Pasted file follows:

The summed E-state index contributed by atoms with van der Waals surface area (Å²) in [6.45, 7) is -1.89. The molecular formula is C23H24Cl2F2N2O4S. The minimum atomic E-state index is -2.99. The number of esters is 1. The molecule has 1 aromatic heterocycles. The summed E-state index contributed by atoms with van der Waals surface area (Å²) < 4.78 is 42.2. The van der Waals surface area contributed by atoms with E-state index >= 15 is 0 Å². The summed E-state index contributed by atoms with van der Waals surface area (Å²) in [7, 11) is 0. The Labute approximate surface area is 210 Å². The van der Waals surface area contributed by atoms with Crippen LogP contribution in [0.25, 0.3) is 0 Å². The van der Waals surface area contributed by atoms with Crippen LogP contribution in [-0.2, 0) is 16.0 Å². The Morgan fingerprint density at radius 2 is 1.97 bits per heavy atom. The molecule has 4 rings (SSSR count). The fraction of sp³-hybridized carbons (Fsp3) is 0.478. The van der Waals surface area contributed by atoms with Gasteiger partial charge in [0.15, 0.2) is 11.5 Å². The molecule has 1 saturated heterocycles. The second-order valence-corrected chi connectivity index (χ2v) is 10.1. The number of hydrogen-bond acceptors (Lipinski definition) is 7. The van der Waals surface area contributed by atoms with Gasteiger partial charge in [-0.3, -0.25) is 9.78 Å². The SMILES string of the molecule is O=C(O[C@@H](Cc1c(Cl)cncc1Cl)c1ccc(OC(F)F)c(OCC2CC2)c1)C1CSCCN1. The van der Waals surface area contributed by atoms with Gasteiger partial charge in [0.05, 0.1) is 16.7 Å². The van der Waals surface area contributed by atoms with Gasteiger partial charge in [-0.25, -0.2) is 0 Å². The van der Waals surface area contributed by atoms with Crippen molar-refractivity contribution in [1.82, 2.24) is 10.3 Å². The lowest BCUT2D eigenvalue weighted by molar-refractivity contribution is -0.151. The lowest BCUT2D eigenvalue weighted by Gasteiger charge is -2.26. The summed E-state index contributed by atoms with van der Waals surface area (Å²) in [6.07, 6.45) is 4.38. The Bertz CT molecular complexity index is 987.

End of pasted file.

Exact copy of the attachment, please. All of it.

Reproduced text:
The summed E-state index contributed by atoms with van der Waals surface area (Å²) in [6.45, 7) is -1.89. The molecular formula is C23H24Cl2F2N2O4S. The minimum atomic E-state index is -2.99. The number of esters is 1. The molecule has 1 aromatic heterocycles. The summed E-state index contributed by atoms with van der Waals surface area (Å²) < 4.78 is 42.2. The van der Waals surface area contributed by atoms with E-state index >= 15 is 0 Å². The summed E-state index contributed by atoms with van der Waals surface area (Å²) in [7, 11) is 0. The Labute approximate surface area is 210 Å². The van der Waals surface area contributed by atoms with Crippen LogP contribution in [0.25, 0.3) is 0 Å². The van der Waals surface area contributed by atoms with Crippen LogP contribution in [-0.2, 0) is 16.0 Å². The Morgan fingerprint density at radius 2 is 1.97 bits per heavy atom. The molecule has 4 rings (SSSR count). The fraction of sp³-hybridized carbons (Fsp3) is 0.478. The van der Waals surface area contributed by atoms with Gasteiger partial charge in [0.15, 0.2) is 11.5 Å². The molecule has 1 saturated heterocycles. The second-order valence-corrected chi connectivity index (χ2v) is 10.1. The number of hydrogen-bond acceptors (Lipinski definition) is 7. The van der Waals surface area contributed by atoms with Gasteiger partial charge in [-0.3, -0.25) is 9.78 Å². The SMILES string of the molecule is O=C(O[C@@H](Cc1c(Cl)cncc1Cl)c1ccc(OC(F)F)c(OCC2CC2)c1)C1CSCCN1. The van der Waals surface area contributed by atoms with Gasteiger partial charge in [0.05, 0.1) is 16.7 Å². The van der Waals surface area contributed by atoms with Gasteiger partial charge in [-0.25, -0.2) is 0 Å². The van der Waals surface area contributed by atoms with Crippen molar-refractivity contribution in [1.82, 2.24) is 10.3 Å². The lowest BCUT2D eigenvalue weighted by molar-refractivity contribution is -0.151. The lowest BCUT2D eigenvalue weighted by Gasteiger charge is -2.26. The summed E-state index contributed by atoms with van der Waals surface area (Å²) in [6.07, 6.45) is 4.38. The Bertz CT molecular complexity index is 987.